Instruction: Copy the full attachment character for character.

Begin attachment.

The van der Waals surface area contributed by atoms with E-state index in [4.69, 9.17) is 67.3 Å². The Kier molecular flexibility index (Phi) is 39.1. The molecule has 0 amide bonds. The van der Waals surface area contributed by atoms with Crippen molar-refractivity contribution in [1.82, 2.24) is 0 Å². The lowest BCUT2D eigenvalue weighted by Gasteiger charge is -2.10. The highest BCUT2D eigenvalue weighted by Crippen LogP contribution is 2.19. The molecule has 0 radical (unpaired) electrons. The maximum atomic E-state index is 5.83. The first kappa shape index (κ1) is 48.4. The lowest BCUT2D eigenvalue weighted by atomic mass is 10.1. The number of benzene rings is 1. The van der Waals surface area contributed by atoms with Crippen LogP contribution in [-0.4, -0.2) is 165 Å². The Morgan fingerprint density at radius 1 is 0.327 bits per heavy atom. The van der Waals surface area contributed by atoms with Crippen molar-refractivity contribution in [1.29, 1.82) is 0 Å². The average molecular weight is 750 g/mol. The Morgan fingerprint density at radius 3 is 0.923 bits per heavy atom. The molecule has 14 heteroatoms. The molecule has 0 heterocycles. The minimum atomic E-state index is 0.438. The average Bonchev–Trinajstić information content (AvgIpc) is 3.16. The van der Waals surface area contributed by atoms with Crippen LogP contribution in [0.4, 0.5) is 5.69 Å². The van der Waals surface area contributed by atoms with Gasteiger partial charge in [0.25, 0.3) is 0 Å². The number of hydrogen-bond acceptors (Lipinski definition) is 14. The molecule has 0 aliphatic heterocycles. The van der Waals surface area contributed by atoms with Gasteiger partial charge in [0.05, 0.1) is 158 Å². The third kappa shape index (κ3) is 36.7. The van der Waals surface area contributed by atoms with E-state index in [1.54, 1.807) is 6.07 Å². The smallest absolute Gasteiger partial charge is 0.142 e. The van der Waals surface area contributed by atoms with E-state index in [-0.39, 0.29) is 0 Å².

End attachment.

The van der Waals surface area contributed by atoms with E-state index in [4.69, 9.17) is 67.3 Å². The Kier molecular flexibility index (Phi) is 39.1. The molecule has 0 amide bonds. The van der Waals surface area contributed by atoms with Crippen molar-refractivity contribution in [1.82, 2.24) is 0 Å². The lowest BCUT2D eigenvalue weighted by Gasteiger charge is -2.10. The highest BCUT2D eigenvalue weighted by Crippen LogP contribution is 2.19. The molecule has 0 radical (unpaired) electrons. The maximum atomic E-state index is 5.83. The first kappa shape index (κ1) is 48.4. The lowest BCUT2D eigenvalue weighted by atomic mass is 10.1. The number of benzene rings is 1. The van der Waals surface area contributed by atoms with Crippen LogP contribution in [-0.4, -0.2) is 165 Å². The Morgan fingerprint density at radius 1 is 0.327 bits per heavy atom. The van der Waals surface area contributed by atoms with Crippen molar-refractivity contribution in [1.29, 1.82) is 0 Å². The average molecular weight is 750 g/mol. The Morgan fingerprint density at radius 3 is 0.923 bits per heavy atom. The molecule has 14 heteroatoms. The molecule has 0 heterocycles. The minimum atomic E-state index is 0.438. The average Bonchev–Trinajstić information content (AvgIpc) is 3.16. The van der Waals surface area contributed by atoms with Crippen LogP contribution in [0.4, 0.5) is 5.69 Å². The van der Waals surface area contributed by atoms with Gasteiger partial charge in [0.25, 0.3) is 0 Å². The number of hydrogen-bond acceptors (Lipinski definition) is 14. The molecule has 0 aliphatic heterocycles. The van der Waals surface area contributed by atoms with Gasteiger partial charge in [0.05, 0.1) is 158 Å². The third kappa shape index (κ3) is 36.7. The van der Waals surface area contributed by atoms with E-state index in [1.54, 1.807) is 6.07 Å². The smallest absolute Gasteiger partial charge is 0.142 e. The van der Waals surface area contributed by atoms with E-state index in [-0.39, 0.29) is 0 Å².